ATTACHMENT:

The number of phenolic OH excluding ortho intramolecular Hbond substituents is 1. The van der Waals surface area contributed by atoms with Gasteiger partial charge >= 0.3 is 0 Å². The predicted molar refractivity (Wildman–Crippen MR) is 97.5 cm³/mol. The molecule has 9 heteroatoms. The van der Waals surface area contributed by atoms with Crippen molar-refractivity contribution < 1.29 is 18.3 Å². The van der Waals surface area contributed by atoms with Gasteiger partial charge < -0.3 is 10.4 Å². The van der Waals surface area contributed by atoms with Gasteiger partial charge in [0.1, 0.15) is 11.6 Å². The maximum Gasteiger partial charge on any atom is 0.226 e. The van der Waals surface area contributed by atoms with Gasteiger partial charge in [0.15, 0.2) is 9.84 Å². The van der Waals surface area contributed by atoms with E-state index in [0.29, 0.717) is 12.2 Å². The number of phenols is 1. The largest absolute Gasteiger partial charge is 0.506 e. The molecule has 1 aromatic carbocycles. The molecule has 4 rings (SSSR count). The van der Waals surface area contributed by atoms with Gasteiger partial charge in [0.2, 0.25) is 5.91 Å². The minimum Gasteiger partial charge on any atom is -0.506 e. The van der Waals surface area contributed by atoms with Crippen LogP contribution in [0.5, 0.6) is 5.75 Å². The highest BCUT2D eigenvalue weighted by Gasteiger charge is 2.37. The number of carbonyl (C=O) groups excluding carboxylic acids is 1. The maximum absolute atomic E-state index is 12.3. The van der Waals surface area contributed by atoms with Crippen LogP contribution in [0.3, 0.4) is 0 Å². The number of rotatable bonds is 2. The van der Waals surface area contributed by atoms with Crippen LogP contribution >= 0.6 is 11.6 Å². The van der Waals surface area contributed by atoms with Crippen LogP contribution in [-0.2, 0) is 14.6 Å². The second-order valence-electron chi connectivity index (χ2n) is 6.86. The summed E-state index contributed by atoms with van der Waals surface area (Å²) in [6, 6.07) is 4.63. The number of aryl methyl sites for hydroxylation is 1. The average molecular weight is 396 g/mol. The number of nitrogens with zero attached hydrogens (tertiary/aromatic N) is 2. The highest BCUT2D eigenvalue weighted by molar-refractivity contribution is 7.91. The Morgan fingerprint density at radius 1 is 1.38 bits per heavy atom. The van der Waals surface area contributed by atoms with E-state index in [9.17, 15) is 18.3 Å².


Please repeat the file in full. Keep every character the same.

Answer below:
The number of phenolic OH excluding ortho intramolecular Hbond substituents is 1. The van der Waals surface area contributed by atoms with Gasteiger partial charge >= 0.3 is 0 Å². The predicted molar refractivity (Wildman–Crippen MR) is 97.5 cm³/mol. The molecule has 9 heteroatoms. The van der Waals surface area contributed by atoms with Crippen molar-refractivity contribution < 1.29 is 18.3 Å². The van der Waals surface area contributed by atoms with Gasteiger partial charge < -0.3 is 10.4 Å². The van der Waals surface area contributed by atoms with Gasteiger partial charge in [0.1, 0.15) is 11.6 Å². The maximum Gasteiger partial charge on any atom is 0.226 e. The van der Waals surface area contributed by atoms with Gasteiger partial charge in [0.15, 0.2) is 9.84 Å². The van der Waals surface area contributed by atoms with E-state index in [0.29, 0.717) is 12.2 Å². The number of phenols is 1. The largest absolute Gasteiger partial charge is 0.506 e. The molecule has 1 aromatic carbocycles. The molecule has 4 rings (SSSR count). The van der Waals surface area contributed by atoms with Gasteiger partial charge in [0.2, 0.25) is 5.91 Å². The minimum Gasteiger partial charge on any atom is -0.506 e. The van der Waals surface area contributed by atoms with Crippen LogP contribution in [0.5, 0.6) is 5.75 Å². The highest BCUT2D eigenvalue weighted by Gasteiger charge is 2.37. The number of carbonyl (C=O) groups excluding carboxylic acids is 1. The maximum absolute atomic E-state index is 12.3. The van der Waals surface area contributed by atoms with Crippen LogP contribution in [0.3, 0.4) is 0 Å². The number of rotatable bonds is 2. The van der Waals surface area contributed by atoms with Crippen LogP contribution >= 0.6 is 11.6 Å². The van der Waals surface area contributed by atoms with Crippen LogP contribution in [-0.2, 0) is 14.6 Å². The second-order valence-electron chi connectivity index (χ2n) is 6.86. The summed E-state index contributed by atoms with van der Waals surface area (Å²) in [6, 6.07) is 4.63. The number of aryl methyl sites for hydroxylation is 1. The average molecular weight is 396 g/mol. The number of nitrogens with zero attached hydrogens (tertiary/aromatic N) is 2. The highest BCUT2D eigenvalue weighted by molar-refractivity contribution is 7.91. The Morgan fingerprint density at radius 1 is 1.38 bits per heavy atom. The van der Waals surface area contributed by atoms with E-state index in [9.17, 15) is 18.3 Å².